Firearm sales in the USA are reported to be at record levels in 2012 after 24 straight monthly increases, according to the National Shooting Sports Foundation (NSSF). Sales estimates are based on background-check statistics carried out by the FBI on prospective gun purchasers, stated the NSSF in an article published online on manufacturing.net. The article gives the example of Ruger having received orders for more than one million firearms in the first quarter of 2012, and the company reported that its production and shipments had increased by more than 50% compared with the first quarter of 2011.
Suppliers to firearm producers are said to be struggling to keep up with demand, and at the same time need to expand their engineering and design capabilities to accommodate the boom in the market. MIM producers are benefiting not only from the boom, but also in their ability to help firearm producers “hit tight tolerances and resolve complex issues,” states the report. Tracy MacNeal, Director of Business Development at MIM producer Parmatech (a division of A.T. Wall) commented that identifying prototyping needs, turning around a prototype quickly, developing the best materials for the application, and providing advice on appropriate designs and tolerances, are services that are essential to supporting today’s firearms industry.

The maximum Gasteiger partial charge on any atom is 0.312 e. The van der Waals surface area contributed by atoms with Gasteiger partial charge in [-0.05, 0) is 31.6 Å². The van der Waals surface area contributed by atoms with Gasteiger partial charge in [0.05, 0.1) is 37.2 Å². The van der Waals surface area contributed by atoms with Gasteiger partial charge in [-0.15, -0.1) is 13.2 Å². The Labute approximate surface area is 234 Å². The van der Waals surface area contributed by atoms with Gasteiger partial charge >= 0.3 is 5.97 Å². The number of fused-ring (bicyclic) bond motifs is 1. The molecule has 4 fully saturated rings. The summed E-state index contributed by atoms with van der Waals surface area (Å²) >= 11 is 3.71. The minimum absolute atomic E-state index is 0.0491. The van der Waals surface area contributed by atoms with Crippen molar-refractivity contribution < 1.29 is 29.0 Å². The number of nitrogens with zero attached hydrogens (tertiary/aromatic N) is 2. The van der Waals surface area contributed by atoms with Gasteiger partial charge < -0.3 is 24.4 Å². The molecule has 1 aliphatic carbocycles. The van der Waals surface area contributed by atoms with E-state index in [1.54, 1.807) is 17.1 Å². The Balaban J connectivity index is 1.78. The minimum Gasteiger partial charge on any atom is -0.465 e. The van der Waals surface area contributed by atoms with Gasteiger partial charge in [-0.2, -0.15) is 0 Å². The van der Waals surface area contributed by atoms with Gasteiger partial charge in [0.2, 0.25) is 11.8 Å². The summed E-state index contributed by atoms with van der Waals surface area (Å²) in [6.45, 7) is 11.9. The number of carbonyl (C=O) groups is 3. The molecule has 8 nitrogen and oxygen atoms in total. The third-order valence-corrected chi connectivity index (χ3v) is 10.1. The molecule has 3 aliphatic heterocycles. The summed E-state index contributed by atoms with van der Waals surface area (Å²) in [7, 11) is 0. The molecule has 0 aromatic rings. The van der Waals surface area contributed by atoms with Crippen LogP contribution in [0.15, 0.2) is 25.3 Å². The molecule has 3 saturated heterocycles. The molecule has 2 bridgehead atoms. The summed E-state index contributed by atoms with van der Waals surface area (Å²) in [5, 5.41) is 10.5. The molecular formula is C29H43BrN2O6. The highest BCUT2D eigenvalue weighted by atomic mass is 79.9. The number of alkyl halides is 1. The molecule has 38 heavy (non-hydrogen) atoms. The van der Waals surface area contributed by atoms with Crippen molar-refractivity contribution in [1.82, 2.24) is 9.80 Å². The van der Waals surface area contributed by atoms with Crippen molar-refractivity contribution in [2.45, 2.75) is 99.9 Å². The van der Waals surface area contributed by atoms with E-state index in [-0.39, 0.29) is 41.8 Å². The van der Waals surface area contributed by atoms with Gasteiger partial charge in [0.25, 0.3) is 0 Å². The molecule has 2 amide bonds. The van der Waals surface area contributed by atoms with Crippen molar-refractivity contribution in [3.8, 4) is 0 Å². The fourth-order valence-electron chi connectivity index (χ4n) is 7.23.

MIM has already been adopted by most of the key firearm manufacturers, and new projects are likely to include MIM parts due to their competitive cost and the consistency of the MIM process. John Lewinski, Director of Supplier Management at Smith & Wesson based in Springfield, Mass., stated that, “MIM has allowed us to take cost out of the product while maintaining quality and therefore pass the savings on to the consumer.” Kevin Collins, a Senior Design Engineer at Savage Arms in Westfield, Mass., cited MIM as “the modern replacement to investment casting, especially for small parts.” He said that MIM firearm parts are dimensionally consistent, fairly inexpensive and the surface finish is smoother than machined or investment cast (IC) components. To save on costs, especially for entry level guns, designers are looking to design guns with a less than smooth mirror finish on mating parts, or where parts are not close fitting, but which are utilitarian and result in a perfectly functional firearm.
However, Collins stated that the main drawback of current MIM technology is the material designation and selection. Most engineers are not familiar with the materials used for MIM parts. Collins explains, “Most MIM parts are not made from common AISI materials such as 4340 and 8620 alloy steels, and this is certainly a drawback for anyone wanting to make parts for existing military rifles such as the M14 and M16.” Also, he notes that IC still has a distinct advantage over MIM in that the cast parts can be bigger or heavier than the MIM parts. Next to stocks and barrels, receivers are the largest and most complex components for firearms. “Making a receiver with the MIM process would be a good test to validate the strength and durability of MIM components and materials.”
Chris Schimmer, Quality Control Manager at STI International in Texas, believes that MIM has had a significant impact on the firearms industry. Despite some early failures of parts MIM has improved to the point that it is a perfectly acceptable method of manufacture for most firearm producers including STI.